87 Pages Posted: 21 Oct 2010 Last revised: 23 Jul 2014
Date Written: June 29, 2011
The United States has long been a source of influence and inspiration to the developing federal system in the European Union. As E.U. federalism matures, increasingly both systems may have the opportunity to profit from each others’ experience in federal regulatory theory and practice. This article analyses aspects of the federal ordering in each system, comparing both historical approaches and current developments. It focuses on three legal topics, and the relationship between them: (1) the federal regulation of matters of private law; (2) rules of the conflict of laws, which play a critical role in regulating cross-border litigation in an era of global communications, travel and trade; and (3) ‘subsidiarity’, which is a key constitutional principle in the European Union, and arguably also plays an implicit and under-analyzed role in U.S. federalism. The central contention of this article is that the treatment of each of these areas of law is related – that they should be understood collectively as part of the range of competing regulatory strategies and techniques of each federal system. It is not suggested that ‘solutions’ from one system can be simply transplanted to the other, but rather that the experiences of each federal order demonstrate the interconnectedness of regulation in these three subject areas, offering important insights from which each system might benefit.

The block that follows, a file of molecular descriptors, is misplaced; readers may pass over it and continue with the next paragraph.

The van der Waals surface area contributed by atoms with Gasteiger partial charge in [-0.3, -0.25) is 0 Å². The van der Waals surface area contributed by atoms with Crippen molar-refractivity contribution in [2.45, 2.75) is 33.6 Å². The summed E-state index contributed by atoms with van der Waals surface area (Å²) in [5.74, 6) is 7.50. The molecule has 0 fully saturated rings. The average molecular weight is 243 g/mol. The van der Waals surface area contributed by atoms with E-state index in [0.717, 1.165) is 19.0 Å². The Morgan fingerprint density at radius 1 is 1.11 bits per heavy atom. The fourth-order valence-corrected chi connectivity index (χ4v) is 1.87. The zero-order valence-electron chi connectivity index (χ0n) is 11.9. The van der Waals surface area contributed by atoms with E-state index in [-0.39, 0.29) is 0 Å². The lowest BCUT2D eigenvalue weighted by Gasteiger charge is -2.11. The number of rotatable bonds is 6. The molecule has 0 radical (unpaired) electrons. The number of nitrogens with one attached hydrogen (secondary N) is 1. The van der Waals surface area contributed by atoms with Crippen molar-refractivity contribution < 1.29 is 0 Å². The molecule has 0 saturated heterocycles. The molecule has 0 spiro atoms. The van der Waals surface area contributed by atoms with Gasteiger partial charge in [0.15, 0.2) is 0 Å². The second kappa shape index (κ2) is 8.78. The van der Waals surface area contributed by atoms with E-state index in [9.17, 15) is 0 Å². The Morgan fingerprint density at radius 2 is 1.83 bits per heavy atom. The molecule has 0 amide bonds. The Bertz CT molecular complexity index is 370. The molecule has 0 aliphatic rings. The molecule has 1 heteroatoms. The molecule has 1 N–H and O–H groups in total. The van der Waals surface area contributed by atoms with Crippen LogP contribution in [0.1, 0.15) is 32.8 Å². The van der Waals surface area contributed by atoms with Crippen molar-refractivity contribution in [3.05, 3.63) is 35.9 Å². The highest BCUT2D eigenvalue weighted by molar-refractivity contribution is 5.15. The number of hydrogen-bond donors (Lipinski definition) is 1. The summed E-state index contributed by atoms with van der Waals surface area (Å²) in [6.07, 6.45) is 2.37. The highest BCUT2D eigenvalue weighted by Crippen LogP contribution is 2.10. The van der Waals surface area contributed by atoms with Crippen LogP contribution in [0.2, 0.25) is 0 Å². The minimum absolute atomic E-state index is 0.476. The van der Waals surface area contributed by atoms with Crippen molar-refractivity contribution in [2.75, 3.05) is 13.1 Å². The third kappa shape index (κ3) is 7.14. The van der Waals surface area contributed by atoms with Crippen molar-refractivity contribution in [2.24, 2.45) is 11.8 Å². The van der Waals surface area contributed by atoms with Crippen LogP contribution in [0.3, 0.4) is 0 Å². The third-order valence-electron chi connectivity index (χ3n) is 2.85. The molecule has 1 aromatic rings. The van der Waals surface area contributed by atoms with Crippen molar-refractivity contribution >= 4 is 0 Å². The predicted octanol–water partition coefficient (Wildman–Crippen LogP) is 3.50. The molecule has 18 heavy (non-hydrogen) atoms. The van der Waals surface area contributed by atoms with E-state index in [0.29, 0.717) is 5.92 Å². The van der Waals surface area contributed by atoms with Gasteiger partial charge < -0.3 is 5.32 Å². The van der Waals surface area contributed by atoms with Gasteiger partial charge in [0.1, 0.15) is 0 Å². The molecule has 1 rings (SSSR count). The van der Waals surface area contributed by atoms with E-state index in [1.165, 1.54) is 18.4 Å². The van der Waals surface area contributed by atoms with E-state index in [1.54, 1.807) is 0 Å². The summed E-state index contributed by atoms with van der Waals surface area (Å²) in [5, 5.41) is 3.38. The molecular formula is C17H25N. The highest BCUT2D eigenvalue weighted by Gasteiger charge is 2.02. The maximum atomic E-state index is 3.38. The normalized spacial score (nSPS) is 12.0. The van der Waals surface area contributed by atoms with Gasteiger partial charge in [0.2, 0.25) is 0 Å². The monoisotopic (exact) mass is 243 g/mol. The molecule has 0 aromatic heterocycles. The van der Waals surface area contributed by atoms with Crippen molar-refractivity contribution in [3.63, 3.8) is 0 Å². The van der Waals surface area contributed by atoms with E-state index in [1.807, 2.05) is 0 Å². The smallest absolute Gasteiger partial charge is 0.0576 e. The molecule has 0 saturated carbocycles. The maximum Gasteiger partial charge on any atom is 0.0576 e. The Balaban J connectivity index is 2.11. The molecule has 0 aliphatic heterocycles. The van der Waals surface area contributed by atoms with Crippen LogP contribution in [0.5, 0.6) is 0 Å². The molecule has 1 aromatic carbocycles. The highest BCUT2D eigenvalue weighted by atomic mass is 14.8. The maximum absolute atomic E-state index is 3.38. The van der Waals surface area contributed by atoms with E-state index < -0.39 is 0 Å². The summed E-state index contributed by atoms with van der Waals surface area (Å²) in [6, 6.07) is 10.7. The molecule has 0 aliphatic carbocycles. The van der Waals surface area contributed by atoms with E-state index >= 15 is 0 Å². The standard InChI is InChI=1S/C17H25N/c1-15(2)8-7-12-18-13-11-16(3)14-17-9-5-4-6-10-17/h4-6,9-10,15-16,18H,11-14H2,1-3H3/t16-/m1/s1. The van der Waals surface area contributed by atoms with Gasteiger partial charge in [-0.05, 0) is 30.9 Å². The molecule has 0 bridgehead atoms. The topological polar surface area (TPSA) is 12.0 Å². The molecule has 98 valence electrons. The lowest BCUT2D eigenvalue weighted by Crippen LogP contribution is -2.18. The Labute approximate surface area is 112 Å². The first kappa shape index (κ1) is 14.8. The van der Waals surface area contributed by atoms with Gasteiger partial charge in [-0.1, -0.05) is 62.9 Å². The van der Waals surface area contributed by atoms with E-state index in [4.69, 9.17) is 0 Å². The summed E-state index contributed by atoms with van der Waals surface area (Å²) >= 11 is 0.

Keywords: Federalism, Subsidiarity, Conflict of Laws, Private International Law, Private Law, European Union, Federal Common Law
Suggested Citation: Suggested Citation
Mills, Alex, Federalism in the European Union and the United States: Subsidiarity, Private Law and the Conflict of Laws (June 29, 2011). University of Pennsylvania Journal of International Law, Vol. 32, No. 2, pp. 369-455, 2010. Available at SSRN: https://ssrn.com/abstract=1695008